DOT physicals help to prevent accidents and protect the safety of the public.

Transportation employers that hire CDL drivers should ensure they take and pass DOT physicals before allowing them to begin their safety-sensitive duties.

At iprospectcheck, we coordinate DOT physicals for USA-based employers and provide an array of drug testing and clinical services, including DOT drug tests, reasonable suspicion tests, pre-employment tests, random drug tests, return-to-duty tests, and post-accident tests.

To learn more about our clinical services or to receive a free quote, call us today: (888) 509-1979

DISCLAIMER: The resources provided here are for educational purposes only and do not constitute legal advice. Consult your counsel if you have legal questions related to your specific practices and compliance with applicable laws.

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About the Author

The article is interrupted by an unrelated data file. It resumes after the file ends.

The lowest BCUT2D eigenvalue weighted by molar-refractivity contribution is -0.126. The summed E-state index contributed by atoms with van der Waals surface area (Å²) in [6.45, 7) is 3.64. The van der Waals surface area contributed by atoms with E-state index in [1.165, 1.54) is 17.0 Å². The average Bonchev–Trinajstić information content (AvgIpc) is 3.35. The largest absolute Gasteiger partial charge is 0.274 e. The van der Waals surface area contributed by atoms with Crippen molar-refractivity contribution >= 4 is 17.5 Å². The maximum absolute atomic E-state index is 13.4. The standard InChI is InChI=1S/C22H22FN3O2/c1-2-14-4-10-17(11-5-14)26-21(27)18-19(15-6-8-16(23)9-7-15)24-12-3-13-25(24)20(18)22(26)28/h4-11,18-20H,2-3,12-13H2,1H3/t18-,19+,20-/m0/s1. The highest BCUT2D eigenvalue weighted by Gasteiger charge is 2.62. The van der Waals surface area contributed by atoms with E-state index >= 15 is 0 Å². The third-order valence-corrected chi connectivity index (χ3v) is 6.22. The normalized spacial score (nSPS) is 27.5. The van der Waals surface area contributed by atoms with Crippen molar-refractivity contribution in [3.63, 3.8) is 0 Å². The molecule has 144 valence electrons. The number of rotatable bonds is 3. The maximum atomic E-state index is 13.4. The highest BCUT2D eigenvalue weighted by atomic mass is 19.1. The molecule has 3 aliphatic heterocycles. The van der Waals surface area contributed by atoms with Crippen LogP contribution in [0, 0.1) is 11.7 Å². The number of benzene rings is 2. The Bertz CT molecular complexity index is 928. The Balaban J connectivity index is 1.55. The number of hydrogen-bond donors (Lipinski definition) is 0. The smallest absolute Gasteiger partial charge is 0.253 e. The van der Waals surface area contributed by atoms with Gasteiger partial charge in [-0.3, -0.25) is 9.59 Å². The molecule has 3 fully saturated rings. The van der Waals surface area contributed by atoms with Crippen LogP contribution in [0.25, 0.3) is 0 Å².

Matthew J. Rodgers

Matthew J. Rodgers

Matthew J. Rodgers is a highly accomplished business executive with over 30 years of experience providing strategic vision and leadership to companies ranging from the fortune 500 to iprospectcheck, a company which he co-founded over a decade ago. Matthew is a valued consultant who is dedicated to helping companies create and implement efficient, cost effective and compliant employment screening programs. Matt has been a member of the Professional Background Screeners Association since 2009 . When not focused on iprospectcheck, he can be found spending time with his family, fly fishing, or occasionally running the wild rivers of the American west. A lifetime member of American Whitewater, Matt is passionate about protecting and restoring America’s whitewater rivers.